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What happens if you fail the U.S. citizenship test?

On Behalf of | Apr 8, 2021 | Immigration

Taking the U.S. citizenship test can be nerve-racking, especially when you find out that you only get once more chance at passing if you fail. Mississippi residents should consult with a lawyer before taking the test to make sure they have the necessary documents correctly filled out.

A chance to retake the test

Immigration law requires the USCIS to inform you of the results of your test through form N-652 after your interview. You only have to retake the part of the test that you didn’t pass. Your retest occurs a maximum of 60-90 days after the date of your first interview.

Study diligently until the date of your retest, which will approach faster than you think. Make sure to take deep breaths during your retest and stay as calm as possible. Being too nervous can interfere with your thinking. Trust that you know the material well and believe in your ability to pass.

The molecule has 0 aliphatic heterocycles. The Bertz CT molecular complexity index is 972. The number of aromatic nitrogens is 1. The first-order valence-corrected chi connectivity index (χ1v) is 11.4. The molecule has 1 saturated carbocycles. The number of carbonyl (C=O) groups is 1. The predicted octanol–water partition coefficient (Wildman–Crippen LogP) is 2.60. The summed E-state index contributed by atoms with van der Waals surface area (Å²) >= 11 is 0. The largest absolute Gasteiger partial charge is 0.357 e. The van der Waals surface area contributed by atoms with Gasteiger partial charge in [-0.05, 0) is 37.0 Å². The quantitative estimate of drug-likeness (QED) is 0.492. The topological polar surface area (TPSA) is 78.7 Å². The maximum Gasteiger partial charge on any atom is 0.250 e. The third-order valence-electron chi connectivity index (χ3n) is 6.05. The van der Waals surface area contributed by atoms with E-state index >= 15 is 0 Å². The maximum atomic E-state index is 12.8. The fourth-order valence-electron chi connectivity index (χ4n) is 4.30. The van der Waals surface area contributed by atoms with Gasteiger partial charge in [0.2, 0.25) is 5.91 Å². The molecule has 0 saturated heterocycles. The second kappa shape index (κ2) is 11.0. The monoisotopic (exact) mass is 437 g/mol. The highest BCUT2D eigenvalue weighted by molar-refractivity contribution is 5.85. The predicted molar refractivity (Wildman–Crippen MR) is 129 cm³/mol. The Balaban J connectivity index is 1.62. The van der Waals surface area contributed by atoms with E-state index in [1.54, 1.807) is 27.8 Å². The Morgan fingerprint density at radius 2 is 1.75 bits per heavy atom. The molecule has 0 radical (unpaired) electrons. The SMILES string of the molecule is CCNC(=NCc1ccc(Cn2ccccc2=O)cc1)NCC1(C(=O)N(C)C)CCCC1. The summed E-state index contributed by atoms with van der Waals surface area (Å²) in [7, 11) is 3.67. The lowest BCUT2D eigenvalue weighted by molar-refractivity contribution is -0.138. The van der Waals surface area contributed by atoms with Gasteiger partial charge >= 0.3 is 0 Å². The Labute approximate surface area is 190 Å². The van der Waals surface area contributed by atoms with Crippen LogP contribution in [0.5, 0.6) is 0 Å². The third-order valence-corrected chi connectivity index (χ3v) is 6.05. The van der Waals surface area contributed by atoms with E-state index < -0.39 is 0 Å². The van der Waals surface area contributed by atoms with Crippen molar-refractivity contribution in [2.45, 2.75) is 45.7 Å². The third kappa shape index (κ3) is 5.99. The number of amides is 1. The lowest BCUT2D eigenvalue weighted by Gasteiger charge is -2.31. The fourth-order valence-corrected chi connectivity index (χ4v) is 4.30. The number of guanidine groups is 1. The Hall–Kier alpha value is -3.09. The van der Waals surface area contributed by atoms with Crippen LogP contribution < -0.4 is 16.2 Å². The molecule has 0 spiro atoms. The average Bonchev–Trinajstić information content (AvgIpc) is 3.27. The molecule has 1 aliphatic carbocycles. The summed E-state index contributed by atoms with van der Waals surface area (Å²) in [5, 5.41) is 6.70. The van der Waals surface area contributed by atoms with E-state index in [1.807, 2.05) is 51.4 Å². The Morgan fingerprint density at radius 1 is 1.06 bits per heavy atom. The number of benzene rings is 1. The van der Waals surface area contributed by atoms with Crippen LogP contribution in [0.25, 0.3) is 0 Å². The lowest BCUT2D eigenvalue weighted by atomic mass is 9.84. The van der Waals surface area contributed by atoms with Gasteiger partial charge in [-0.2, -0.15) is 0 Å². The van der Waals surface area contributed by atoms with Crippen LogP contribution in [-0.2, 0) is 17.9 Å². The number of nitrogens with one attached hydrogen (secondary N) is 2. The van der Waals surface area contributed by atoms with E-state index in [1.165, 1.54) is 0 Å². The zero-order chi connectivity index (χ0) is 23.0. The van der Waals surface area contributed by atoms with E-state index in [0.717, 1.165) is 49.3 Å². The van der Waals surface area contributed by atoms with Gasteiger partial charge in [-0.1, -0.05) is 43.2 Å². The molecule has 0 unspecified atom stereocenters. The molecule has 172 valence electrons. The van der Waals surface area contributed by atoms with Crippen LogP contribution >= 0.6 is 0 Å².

Permanent denial is possible

Continuous residence is a requirement for earning U.S. citizenship. The USCIS may deny your citizenship test if you haven’t resided in the U.S. for at least five years, or three years if you are a qualifying spouse of a U.S. citizen.

Lies and unintentional inaccuracy in statements could disqualify you for U.S. citizenship. It’s important that you understand everything asked of you to avoid unintentional errors. If you owe taxes and you aren’t taking the necessary steps to work it out with the IRS, then there is a chance you would receive a permanent denial on your citizenship application.

In addition, if you have an aggravated felony or a murder conviction, then the USCIS might permanently deny your citizenship application. Even if the conviction was in a foreign country, the USCIS may use it as a reason to permanently reject your application. Having any type of arrest whether in a foreign country or the U.S. can impact your citizenship application. It’s a good idea to consult with an immigration lawyer before applying.

The USCIS must give you, your lawyer or your representative written notice of a denial within 120 days. There is a chance to request an appeal hearing as long as you submit the request within 30 days of receiving notice and pay the appeal request fee.

Becoming a U.S. citizen can seem challenging but will be worth it. You may want to consult with a lawyer to reduce your worries and stress throughout the process.

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